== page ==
– Framing the discussion: From your perspective, is gender an
important topic for designers and developers of interactive products? Should we
focus our critical and practical energies on Women, on Gender, or on
Diversity/Inclusivity? What role(s) should there be for gender
politics in the debate?

– Gender-related knowledge and practice in academic, consultancy and
corporate HCI and UX as a profession: What is the current status of
gender as a topic in the HCI/UX field of work? What are points of
view on gender research in HCI? What conflicts, if any, exist?

– Gender-sensitive products: Does truly gender-neutral design
exist? If so, is this a desirable goal? If it is a desirable goal, what has
been done toward this goal, what still needs to be addressed?

– Gender-sensitive design processes and practices: Reflecting on
creators of software and of interactive products, what are best
practices for producing gender-sensitive designs? What are the most effective
work practices, work processes and team structures that produce
gender-sensitive designs? What challenges exist and what needs to be done to overcome identified challenges in product creation and promotion? Are there
requirements gathering methods, design processes and evaluation
methods that are specific to different gendered perspectives?

Please submit a position paper (maximum of 4 pages) detailing your
background, and interest and experience in this topic. Participants will
be selected on the basis of their potential to contribute to the overall
discussion and the workshop goals. To participate in this workshop,
position papers must be submitted by January 17th 2014. Please use the
CHI Extended Abstracts format <http://chi2014.acm.org/authors/format&gt;.
Submissions should be sent to* technology.design.perspectives@gmail.com
<technology.design.perspectives@gmail.com>

If accepted, at least one of the authors must attend the workshop in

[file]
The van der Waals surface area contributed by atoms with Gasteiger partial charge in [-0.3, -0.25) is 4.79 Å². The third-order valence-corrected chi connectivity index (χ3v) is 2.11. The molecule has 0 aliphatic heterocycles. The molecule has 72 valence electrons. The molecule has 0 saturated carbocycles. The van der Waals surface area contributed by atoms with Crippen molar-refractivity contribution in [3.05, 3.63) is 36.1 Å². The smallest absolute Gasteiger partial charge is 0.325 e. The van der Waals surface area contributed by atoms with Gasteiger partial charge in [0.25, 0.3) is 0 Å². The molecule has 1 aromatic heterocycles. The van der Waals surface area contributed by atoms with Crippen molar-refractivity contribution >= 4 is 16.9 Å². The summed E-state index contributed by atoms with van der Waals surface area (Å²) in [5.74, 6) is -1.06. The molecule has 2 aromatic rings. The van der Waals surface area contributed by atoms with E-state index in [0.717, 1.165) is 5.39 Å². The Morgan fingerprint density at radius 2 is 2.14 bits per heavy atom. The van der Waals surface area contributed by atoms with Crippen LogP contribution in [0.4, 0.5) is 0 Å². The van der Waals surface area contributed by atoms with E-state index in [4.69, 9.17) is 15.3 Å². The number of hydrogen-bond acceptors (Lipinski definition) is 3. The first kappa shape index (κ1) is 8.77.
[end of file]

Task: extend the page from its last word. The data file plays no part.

Toronto on April 26th 2014. Mandatory registration requires a one day
workshop registration PLUS at least a one day conference registration.

For more information see:
https://sites.google.com/site/technologydesignperspectives/ or email
us at technology.design.perspectives@gmail.com
<technology.design.perspectives@gmail.com>

Organisers

Daniela K. Busse, Samsung Research, USA
Shaowen Bardzell, Indiana University, USA
Anke M. Brock, IRIT, Univ. Toulouse, France
Margaret Burnett, Oregon State University, USA
Elizabeth F. Churchill, eBay, USA
Susan M. Dray, Dray & Associates, Inc., USA
Allison Druin, University of Maryland, USA
Karen Holtzblatt, InContext Design, USA
Dianne Murray, Interacting with Computers, UK
Anicia Peters, Iowa State University, USA
Gayna Williams, If She Can I Can, USA

Advertisements
This entry was posted in News and tagged , , , , , . Bookmark the permalink.

Leave a Reply

Fill in your details below or click an icon to log in:

WordPress.com Logo

You are commenting using your WordPress.com account. Log Out / Change )

Twitter picture

You are commenting using your Twitter account. Log Out / Change )

Facebook photo

You are commenting using your Facebook account. Log Out / Change )

Google+ photo

You are commenting using your Google+ account. Log Out / Change )

Connecting to %s